In Westminster’s proposed budget, introduced at Monday’s Council Meeting, the police are slated to get a large raise as a way to keep more officers and better recruit highly-qualified officers to join the force.

During a budget workshop April 28, the council agreed to change the proposed budget to give the officers a three-step pay raise, two steps more than the other employees will receive. In the original proposal, all employees would have gotten a one-step raise, like they do each year, with more money possible after a planned salary study.

The proposal came from Council Member Thomas Ferguson, who asked Joseph Urban, city finance director, to determine how much it would cost to increase police salaries by two extra steps. That would cost $125,686.

Council Member Roy Chiavacci strongly supported that measure. When his turn came to ask questions about the budget, nearly all were concerned with the police department.

Police Chief Jeff Spaulding sent out a survey to other departments that
Westminster competes with for recruits. He said that new police officers in Westminster make around 20 percent less than those in other jurisdictions.

That, he said, will keep people from applying. Chiavacci said that the police need more help than other departments, because they have seven vacancies out of a staff of a little more than 40, while other departments have only a few with staff size of about 100.

Spaulding asked the council for the pay increase, because while the council has already done some to help with recruitment, pay is a major issue. He said he didn’t expect the problem to be solved overnight, or even in one fiscal year, but that the raise would be a big step.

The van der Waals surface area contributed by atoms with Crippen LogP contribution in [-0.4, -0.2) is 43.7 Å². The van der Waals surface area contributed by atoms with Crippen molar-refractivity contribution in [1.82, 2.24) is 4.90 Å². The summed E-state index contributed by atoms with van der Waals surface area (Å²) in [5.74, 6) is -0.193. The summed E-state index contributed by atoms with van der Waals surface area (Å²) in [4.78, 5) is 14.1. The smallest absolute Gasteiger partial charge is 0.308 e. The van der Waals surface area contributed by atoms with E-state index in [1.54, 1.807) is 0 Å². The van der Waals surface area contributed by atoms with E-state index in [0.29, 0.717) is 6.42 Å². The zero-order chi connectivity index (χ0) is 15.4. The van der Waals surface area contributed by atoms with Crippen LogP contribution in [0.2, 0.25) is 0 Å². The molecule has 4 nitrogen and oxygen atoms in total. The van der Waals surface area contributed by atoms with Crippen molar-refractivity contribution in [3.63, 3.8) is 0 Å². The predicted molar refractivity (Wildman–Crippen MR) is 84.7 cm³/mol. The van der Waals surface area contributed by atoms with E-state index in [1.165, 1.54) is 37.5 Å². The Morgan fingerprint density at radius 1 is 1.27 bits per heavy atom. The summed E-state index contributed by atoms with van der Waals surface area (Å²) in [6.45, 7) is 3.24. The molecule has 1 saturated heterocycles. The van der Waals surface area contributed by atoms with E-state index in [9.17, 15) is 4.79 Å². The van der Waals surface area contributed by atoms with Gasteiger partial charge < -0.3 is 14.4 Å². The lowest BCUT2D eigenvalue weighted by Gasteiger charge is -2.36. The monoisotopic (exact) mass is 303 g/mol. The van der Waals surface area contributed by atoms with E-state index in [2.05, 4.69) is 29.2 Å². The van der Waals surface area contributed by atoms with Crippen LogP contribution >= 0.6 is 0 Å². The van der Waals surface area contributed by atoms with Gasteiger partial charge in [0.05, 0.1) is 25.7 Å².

But both Mayor Kevin Dayhoff and Council President Damian Halstad opposed the raise.

Dayhoff said that since the budget already includes money for a salary study, it wouldn’t be fair to other employees to raise police salaries before everyone’s salary has been looked at.

Rather, he said, the council should approve the budget, which already gave every employee a one-step increase.

The other employees have seen the council repeatedly favor the police department, he said, and if that continues to happen, it could hurt morale.

He said the other employees of the city also have an effect on public safety, and that should be recognized.

Halstad said his major problem was that Westminster’s salary was being compared to those in Baltimore, Baltimore County and other, larger jurisdictions.

While Westminster might compete with those places for officers, he said, the city can’t afford to pay as much as they can, and the salaries don’t necessarily need to be as high, because there’s less danger.

But four council members voted to change the budget to include the raises for the police.

“It’s a leap of faith, but it’s a good leap,” said Council Member Suzanne Albert.


20050427 Budget to give police a raise The Advocate by Jamie Kelly